Tip #69: Showing you run out of cash

Tip 69: Running out of cash. Do not show a set of projections where you run out of cash. A negative number in the “cash position” or “ending cash” line is not going to work.

This one sounds, and is, obvious. Just to recap, as investors our primary concern is losing all our investment, which happens when the company runs out of cash. Presenting slides showing you running out of cash should be, and usually is, termination of your pitching opportunity.

And yet, we frequently see decks showing negative cash balances. Here’s one from an otherwise strong pitch. It was a brave move.

As we said last time, there is only one single “minimum cash position”, so show it as a number. But make that number MORE THAN ZERO!

Tip #68: Minimum cash position

Tip 68: Minimum cash balance. Remember the last tip where we noted our sensitivity to running out of cash? Good. Now take a guess at how many presentations tell us what their minimum cash position is during their projections if they complete this fundraising?

If you guessed less than 2%, you would be right. In fact, searching all the pitch decks we received last year, not one included the phrase "minimum cash position." Every single one of our due diligence reports does.

So tip #68: tell us (as a datapoint – a number in a circle) the minimum cash position and when it happens in your projection model.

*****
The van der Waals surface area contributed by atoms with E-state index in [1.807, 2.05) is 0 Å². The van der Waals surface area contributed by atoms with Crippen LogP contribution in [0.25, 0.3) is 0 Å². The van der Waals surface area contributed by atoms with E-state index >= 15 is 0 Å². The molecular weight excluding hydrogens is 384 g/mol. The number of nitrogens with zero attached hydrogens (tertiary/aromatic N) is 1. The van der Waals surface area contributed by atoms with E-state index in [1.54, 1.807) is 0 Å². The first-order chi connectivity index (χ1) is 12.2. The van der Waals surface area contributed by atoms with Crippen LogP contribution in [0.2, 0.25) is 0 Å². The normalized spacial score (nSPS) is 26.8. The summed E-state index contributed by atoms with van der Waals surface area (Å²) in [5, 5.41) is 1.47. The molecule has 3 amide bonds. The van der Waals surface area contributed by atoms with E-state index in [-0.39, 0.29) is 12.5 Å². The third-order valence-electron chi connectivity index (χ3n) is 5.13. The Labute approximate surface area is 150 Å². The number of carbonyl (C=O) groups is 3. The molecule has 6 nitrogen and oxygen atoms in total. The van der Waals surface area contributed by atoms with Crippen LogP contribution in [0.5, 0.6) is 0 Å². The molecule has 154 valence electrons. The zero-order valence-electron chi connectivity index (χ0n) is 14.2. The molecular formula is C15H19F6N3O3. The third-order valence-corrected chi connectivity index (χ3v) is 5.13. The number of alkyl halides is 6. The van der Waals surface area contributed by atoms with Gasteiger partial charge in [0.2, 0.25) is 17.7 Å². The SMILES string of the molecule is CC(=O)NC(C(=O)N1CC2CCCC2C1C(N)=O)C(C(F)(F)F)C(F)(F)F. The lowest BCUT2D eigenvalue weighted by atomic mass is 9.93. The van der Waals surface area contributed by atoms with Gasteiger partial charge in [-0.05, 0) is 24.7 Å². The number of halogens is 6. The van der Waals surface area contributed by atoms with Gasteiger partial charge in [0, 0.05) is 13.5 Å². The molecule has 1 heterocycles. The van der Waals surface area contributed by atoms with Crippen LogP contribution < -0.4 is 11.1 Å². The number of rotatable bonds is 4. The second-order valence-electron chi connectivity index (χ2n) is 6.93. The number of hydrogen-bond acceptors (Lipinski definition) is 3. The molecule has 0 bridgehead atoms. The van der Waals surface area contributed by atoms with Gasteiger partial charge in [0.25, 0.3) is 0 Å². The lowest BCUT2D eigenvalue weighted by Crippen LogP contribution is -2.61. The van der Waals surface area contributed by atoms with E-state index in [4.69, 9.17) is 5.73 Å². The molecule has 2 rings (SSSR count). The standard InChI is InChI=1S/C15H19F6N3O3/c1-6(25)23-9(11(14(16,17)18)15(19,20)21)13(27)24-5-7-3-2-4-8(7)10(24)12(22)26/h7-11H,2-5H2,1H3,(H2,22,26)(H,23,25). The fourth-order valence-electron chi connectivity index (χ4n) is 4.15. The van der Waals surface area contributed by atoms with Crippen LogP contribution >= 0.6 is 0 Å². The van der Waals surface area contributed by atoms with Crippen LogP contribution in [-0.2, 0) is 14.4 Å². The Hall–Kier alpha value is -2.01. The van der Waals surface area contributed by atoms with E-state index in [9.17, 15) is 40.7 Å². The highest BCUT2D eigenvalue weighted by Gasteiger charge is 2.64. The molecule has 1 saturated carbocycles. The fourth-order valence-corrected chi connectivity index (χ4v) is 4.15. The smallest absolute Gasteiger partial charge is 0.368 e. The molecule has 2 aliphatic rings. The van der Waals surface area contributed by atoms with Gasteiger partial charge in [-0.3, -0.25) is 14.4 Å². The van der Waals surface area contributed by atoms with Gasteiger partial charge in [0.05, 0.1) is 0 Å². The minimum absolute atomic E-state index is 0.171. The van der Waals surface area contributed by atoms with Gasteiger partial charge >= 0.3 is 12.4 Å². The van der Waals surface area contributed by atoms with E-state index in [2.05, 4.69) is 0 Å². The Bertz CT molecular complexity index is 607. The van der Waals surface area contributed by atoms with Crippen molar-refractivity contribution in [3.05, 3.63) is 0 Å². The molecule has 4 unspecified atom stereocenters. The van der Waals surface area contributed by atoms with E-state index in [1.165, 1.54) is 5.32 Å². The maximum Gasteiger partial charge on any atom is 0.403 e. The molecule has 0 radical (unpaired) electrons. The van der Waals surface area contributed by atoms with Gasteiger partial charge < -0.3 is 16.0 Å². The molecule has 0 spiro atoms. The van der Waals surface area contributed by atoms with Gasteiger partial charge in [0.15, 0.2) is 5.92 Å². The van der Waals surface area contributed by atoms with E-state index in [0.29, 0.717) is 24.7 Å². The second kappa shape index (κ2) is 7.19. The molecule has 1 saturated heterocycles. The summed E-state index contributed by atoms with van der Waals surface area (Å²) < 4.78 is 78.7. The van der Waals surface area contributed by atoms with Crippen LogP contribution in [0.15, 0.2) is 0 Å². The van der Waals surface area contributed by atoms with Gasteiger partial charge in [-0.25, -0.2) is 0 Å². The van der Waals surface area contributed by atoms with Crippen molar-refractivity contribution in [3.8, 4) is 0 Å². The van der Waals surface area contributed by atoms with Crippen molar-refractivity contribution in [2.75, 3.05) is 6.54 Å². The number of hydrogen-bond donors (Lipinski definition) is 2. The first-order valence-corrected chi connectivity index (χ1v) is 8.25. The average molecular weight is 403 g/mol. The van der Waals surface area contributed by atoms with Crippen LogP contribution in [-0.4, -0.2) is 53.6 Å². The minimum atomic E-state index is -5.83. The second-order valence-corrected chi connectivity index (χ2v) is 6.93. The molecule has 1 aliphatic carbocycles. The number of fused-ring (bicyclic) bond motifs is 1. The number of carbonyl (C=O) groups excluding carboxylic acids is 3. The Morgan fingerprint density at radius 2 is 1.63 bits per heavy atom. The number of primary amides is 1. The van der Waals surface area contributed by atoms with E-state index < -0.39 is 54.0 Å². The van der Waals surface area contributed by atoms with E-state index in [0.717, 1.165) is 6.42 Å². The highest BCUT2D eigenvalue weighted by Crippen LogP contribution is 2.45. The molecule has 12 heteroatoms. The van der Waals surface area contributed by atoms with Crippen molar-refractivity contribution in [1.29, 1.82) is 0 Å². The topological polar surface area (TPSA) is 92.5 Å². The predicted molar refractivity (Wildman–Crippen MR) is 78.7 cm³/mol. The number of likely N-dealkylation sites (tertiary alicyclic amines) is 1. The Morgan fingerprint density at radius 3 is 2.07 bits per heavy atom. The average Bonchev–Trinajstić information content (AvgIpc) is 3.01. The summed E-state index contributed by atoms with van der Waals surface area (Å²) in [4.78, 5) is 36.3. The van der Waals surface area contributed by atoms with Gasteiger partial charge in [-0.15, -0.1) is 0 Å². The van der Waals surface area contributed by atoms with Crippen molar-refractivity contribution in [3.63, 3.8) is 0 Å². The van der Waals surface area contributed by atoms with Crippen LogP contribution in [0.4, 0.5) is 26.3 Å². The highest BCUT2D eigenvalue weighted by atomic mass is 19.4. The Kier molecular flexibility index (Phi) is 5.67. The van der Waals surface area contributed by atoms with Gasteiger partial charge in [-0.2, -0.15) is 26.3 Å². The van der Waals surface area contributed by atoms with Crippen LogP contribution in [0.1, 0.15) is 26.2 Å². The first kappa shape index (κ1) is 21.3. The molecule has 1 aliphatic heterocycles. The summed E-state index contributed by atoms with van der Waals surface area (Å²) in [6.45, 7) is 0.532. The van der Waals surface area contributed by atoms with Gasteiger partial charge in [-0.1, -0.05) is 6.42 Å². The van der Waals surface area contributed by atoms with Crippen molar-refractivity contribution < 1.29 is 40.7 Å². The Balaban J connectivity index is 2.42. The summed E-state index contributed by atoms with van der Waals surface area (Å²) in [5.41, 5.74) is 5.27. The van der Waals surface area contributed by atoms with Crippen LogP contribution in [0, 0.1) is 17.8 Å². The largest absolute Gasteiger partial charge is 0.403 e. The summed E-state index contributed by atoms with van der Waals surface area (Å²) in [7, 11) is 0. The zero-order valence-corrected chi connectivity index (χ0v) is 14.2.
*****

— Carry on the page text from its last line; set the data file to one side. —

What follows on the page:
Tip #67: Breakeven

Tip 67: Breakeven. One of the most frequently answered questions during Q&A on financials is “what is your breakeven point in terms of customers and when do you project that will occur?”

Why is that the most frequently asked question? Because presenters almost never tell us that unprompted – and because projection tables don't make it clear. Tell us!

Why is it important? At the stage angels invest, companies frequently go out of business. They do this because they burn cash and run out of it before they become self-sustaining. Therefore, we are highly sensitive to how much success you need to achieve to be sustainable.

If you think it's 3 customers and next week, it will probably 10 customers and next month – but as you’re raising enough capital to cover six months we might invest.

If you think it's 30,000 consumers and 2 years, and you’re raising just enough money to get there if the stars align, we probably won’t.

So tell us clearly (as a datapoint – a number in a circle again) what that point is and when.

Here's one example. Good thinking to state the breakeven point; poor execution in creating more questions (How can the breakeven point be a range? Why such a wide range? Did these guys come up with this on their way over here?)

Tip #66: Unit economics

Tip 66: Unit economics. Your projections don't depend on what might happen in the future. I know that sounds counter-intuitive: we are interested in what could happen to this business over time, but we’re just as interested in what you know right now about the current economics of your business.

This is good news, because hopefully you do know something right now about your business. (The bad news is that a projection table is a hopeless way to present what you know about now.)